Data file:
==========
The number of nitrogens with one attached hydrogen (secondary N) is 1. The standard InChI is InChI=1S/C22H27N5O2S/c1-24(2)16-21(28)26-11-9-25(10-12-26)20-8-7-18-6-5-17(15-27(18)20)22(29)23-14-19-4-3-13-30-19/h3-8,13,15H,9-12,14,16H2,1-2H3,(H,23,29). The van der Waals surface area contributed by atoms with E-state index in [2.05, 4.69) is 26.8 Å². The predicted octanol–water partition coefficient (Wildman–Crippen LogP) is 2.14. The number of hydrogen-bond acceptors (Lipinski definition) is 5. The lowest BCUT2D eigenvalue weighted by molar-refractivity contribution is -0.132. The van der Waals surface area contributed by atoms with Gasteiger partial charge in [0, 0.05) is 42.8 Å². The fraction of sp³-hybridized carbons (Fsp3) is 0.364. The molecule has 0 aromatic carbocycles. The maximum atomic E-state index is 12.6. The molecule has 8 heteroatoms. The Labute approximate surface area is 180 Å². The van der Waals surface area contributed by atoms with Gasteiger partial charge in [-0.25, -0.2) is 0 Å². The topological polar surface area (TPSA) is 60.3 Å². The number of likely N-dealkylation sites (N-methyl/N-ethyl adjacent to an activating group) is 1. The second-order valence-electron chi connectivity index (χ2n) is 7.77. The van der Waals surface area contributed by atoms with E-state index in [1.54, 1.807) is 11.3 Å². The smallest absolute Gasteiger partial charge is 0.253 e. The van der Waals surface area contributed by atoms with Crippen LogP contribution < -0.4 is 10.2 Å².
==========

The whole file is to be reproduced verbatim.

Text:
The number of nitrogens with one attached hydrogen (secondary N) is 1. The standard InChI is InChI=1S/C22H27N5O2S/c1-24(2)16-21(28)26-11-9-25(10-12-26)20-8-7-18-6-5-17(15-27(18)20)22(29)23-14-19-4-3-13-30-19/h3-8,13,15H,9-12,14,16H2,1-2H3,(H,23,29). The van der Waals surface area contributed by atoms with E-state index in [2.05, 4.69) is 26.8 Å². The predicted octanol–water partition coefficient (Wildman–Crippen LogP) is 2.14. The number of hydrogen-bond acceptors (Lipinski definition) is 5. The lowest BCUT2D eigenvalue weighted by molar-refractivity contribution is -0.132. The van der Waals surface area contributed by atoms with Gasteiger partial charge in [0, 0.05) is 42.8 Å². The fraction of sp³-hybridized carbons (Fsp3) is 0.364. The molecule has 0 aromatic carbocycles. The maximum atomic E-state index is 12.6. The molecule has 8 heteroatoms. The Labute approximate surface area is 180 Å². The van der Waals surface area contributed by atoms with Gasteiger partial charge in [-0.25, -0.2) is 0 Å². The topological polar surface area (TPSA) is 60.3 Å². The number of likely N-dealkylation sites (N-methyl/N-ethyl adjacent to an activating group) is 1. The second-order valence-electron chi connectivity index (χ2n) is 7.77. The van der Waals surface area contributed by atoms with E-state index in [1.54, 1.807) is 11.3 Å². The smallest absolute Gasteiger partial charge is 0.253 e. The van der Waals surface area contributed by atoms with Crippen LogP contribution < -0.4 is 10.2 Å².